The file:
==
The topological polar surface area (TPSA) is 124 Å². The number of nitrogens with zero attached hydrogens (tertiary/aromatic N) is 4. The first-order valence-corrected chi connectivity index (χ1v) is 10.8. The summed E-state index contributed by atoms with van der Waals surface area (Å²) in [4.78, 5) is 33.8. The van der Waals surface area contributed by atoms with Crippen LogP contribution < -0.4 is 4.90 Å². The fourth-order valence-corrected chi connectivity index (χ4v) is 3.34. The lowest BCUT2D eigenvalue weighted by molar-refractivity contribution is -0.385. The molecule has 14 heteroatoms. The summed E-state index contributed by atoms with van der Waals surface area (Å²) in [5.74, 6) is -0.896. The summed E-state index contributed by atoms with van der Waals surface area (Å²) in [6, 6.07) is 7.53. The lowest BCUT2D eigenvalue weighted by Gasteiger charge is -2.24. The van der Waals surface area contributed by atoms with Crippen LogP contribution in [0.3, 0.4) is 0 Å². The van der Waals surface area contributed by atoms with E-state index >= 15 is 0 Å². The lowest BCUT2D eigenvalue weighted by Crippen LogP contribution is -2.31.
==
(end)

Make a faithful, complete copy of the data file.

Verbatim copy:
The topological polar surface area (TPSA) is 124 Å². The number of nitrogens with zero attached hydrogens (tertiary/aromatic N) is 4. The first-order valence-corrected chi connectivity index (χ1v) is 10.8. The summed E-state index contributed by atoms with van der Waals surface area (Å²) in [4.78, 5) is 33.8. The van der Waals surface area contributed by atoms with Crippen LogP contribution < -0.4 is 4.90 Å². The fourth-order valence-corrected chi connectivity index (χ4v) is 3.34. The lowest BCUT2D eigenvalue weighted by molar-refractivity contribution is -0.385. The molecule has 14 heteroatoms. The summed E-state index contributed by atoms with van der Waals surface area (Å²) in [5.74, 6) is -0.896. The summed E-state index contributed by atoms with van der Waals surface area (Å²) in [6, 6.07) is 7.53. The lowest BCUT2D eigenvalue weighted by Gasteiger charge is -2.24. The van der Waals surface area contributed by atoms with Crippen LogP contribution in [0.3, 0.4) is 0 Å². The van der Waals surface area contributed by atoms with E-state index >= 15 is 0 Å². The lowest BCUT2D eigenvalue weighted by Crippen LogP contribution is -2.31.